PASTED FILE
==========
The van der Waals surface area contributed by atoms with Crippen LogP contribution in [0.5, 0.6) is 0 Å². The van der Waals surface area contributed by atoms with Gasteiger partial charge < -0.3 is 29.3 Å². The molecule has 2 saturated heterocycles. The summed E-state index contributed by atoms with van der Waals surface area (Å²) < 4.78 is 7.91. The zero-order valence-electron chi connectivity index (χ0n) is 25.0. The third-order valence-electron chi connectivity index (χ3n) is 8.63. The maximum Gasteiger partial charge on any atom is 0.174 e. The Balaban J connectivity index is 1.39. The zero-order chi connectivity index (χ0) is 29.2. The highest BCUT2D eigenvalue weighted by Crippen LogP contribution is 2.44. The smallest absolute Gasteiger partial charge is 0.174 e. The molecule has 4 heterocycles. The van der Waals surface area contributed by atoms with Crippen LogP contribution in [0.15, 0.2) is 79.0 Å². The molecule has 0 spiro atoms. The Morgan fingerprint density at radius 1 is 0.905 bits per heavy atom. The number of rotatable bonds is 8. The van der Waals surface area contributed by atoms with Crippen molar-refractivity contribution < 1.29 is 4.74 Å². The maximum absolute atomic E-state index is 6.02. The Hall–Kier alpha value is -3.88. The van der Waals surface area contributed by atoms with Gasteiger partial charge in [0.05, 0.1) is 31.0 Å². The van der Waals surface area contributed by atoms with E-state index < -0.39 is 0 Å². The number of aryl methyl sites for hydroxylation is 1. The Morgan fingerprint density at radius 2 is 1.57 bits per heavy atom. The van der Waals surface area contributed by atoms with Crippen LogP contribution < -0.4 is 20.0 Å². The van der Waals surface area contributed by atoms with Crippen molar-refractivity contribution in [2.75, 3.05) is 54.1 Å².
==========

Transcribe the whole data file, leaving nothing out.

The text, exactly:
The van der Waals surface area contributed by atoms with Crippen LogP contribution in [0.5, 0.6) is 0 Å². The van der Waals surface area contributed by atoms with Gasteiger partial charge < -0.3 is 29.3 Å². The molecule has 2 saturated heterocycles. The summed E-state index contributed by atoms with van der Waals surface area (Å²) < 4.78 is 7.91. The zero-order valence-electron chi connectivity index (χ0n) is 25.0. The third-order valence-electron chi connectivity index (χ3n) is 8.63. The maximum Gasteiger partial charge on any atom is 0.174 e. The Balaban J connectivity index is 1.39. The zero-order chi connectivity index (χ0) is 29.2. The highest BCUT2D eigenvalue weighted by Crippen LogP contribution is 2.44. The smallest absolute Gasteiger partial charge is 0.174 e. The molecule has 4 heterocycles. The van der Waals surface area contributed by atoms with Crippen LogP contribution in [0.15, 0.2) is 79.0 Å². The molecule has 0 spiro atoms. The Morgan fingerprint density at radius 1 is 0.905 bits per heavy atom. The number of rotatable bonds is 8. The van der Waals surface area contributed by atoms with Crippen molar-refractivity contribution < 1.29 is 4.74 Å². The maximum absolute atomic E-state index is 6.02. The Hall–Kier alpha value is -3.88. The van der Waals surface area contributed by atoms with Gasteiger partial charge in [0.05, 0.1) is 31.0 Å². The van der Waals surface area contributed by atoms with E-state index < -0.39 is 0 Å². The number of aryl methyl sites for hydroxylation is 1. The Morgan fingerprint density at radius 2 is 1.57 bits per heavy atom. The van der Waals surface area contributed by atoms with Crippen LogP contribution < -0.4 is 20.0 Å². The van der Waals surface area contributed by atoms with Crippen molar-refractivity contribution in [2.75, 3.05) is 54.1 Å².